Featured: Mari Brady[/et_pb_text][et_pb_text _builder_version=”3.23.3″ text_font=”Standard2||||||||” text_font_size=”27px” min_height=”40px” custom_padding=”18px||”]
By: Joy Zheng.[/et_pb_text][/et_pb_column][et_pb_column type=”3_5″ _builder_version=”3.23.3″][et_pb_text _builder_version=”3.23.3″ text_font=”Times New Roman||||||||” text_font_size=”19px” text_line_height=”1.5em”]
Mari Brady is a sophomore studying biology and mathematics with a concentration in cell biology. Originally from Grayslake, IL, she currently works at the Bao Laboratory.
What is your project?
There is a protein complex known as the “Super Elongation Complex”. It is essentially a transcription activator. Sometimes, the protein RNA Polymerase II, when it is supposed to be transcribing a gene gets paused. The Super Elongation Complex is responsible for unpausing it. There is a lot of evidence suggesting that it is an activator. However, during my research, I found some evidence suggesting that it is also an inhibitor. My job is to investigate if it actually functions as an inhibitor of transcription, and if so what does it inhibit, why and how does it work?
How did you start your project?
Like with most biology labs, graduate students usually have a very big project they are working on and undergraduates work under a subset of that project. That is initially how I started out. I’ve been in this lab since February 2018.
What prompted you to be interested in this specific enzyme?
I’ve been fascinated by epigenetics for a while. So when I was finding a lab, I was looking for labs that were specifically researching in epigenetics. The reason I am so fascinated with this field is that we typically believe that DNA is the basis for all of our information, but in reality, this really depends on how DNA is expressed and what genes are turned on. It’s just fascinating that there exists so many levels of regulation. Human life is regulated by processes of non-living things, and they have to be well-coordinated with each other. I find this interaction so captivating, and I just want to learn more about how it works.
What do you usually do in the lab?
It’s mostly experimentation and data analysis. It depends on what I’m working on that day because there are so many steps. Most of my time is spent conducting the experiment and making each step of the process happen. It is important that each one is done right for the whole process to work, which usually takes a few weeks.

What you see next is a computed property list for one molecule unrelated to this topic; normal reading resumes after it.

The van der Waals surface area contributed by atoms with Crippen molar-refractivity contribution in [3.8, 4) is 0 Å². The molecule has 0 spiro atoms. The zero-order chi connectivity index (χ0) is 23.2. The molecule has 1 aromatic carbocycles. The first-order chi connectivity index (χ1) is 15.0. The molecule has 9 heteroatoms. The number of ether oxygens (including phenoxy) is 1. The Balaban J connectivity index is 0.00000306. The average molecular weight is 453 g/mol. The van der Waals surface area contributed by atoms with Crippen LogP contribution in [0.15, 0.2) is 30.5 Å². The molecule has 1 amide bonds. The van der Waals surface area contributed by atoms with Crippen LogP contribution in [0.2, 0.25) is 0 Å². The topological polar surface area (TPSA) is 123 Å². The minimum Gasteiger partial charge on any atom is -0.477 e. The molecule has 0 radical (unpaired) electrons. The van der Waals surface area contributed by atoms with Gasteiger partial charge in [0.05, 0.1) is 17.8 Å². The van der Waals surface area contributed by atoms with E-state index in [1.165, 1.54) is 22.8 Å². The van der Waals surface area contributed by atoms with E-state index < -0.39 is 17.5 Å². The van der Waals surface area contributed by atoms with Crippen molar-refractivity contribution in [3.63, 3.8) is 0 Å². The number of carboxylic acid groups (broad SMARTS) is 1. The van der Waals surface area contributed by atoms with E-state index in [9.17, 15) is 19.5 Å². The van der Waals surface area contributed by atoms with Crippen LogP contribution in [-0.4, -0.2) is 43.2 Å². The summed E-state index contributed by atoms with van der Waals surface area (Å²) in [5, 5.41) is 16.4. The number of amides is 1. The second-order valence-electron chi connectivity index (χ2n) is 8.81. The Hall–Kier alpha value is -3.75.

What is the goal of this project for you?
I’m interested the different ways that DNA expression can be regulated. I want to contribute to the general knowledge base on epigenetics. This is very indirectly related to medical research, but the protein I’m study has been found in leukemia and fragile X syndrome. In the long-run, understanding more about it works will contribute to the world of medical research. I do want to have an impact on the research community overall.
Can you talk about certain experiences that have challenged you?
For one experiment, we needed to do a rescue experiment, which is when you knockdown a protein and put it back in to a cell. For the life of me, I have not been able to get that to work! It’s been quite frustrating. I think a lot of times it’s very frustrating because you can’t move on, even pass the little steps, because you have to do things sequentially. I think learning to deal with setbacks has been a very good learning experience. Also, finding new strategies when your first one doesn’t work.
Is there a specific moment that stuck out to you?
We have these protein complexes, and I was trying figure out if other organisms have the same complex. What do they look like in other species? Humans have much more complex patterns of gene expression than lower evolved organisms. So, I was looking at what types of proteins domains were conserved between different species. That is where I found the evidence that one of the domains that was present in one of the proteins of the Super Elongation Complex was related to a known inhibitory domain. I didn’t expect to see that result at all! It’s one of the moments you realize, “Wow! What I’m doing actually has a result! I can really learn from this and contribute meaningful knowledge.”
What advice would you give to undergraduate students who are looking to do research?
I would say it is important to find a project you’re interested in. I think for a lot of people, it is difficult to find topics you’re interested in when going into research. But, I think you need to study different aspects and pursue what you’re passionate about because if you’re not interested in your own project will not be valuable to you. And lucky for me, I am very interested in the topic I’m researching so that made that a worthwhile experience.
What do you hope to do in the future?
I will be working on this project until grad school. Ideally, I would to continue working on either epigenetics or the immune system. I want to work in medical research and better understand certain diseases and ways around them. I’m not entirely sure what I’ll be researching in the future, but I know I’m getting very inspired to research more in the future from this experience.[/et_pb_text][/et_pb_column][/et_pb_row][/et_pb_section]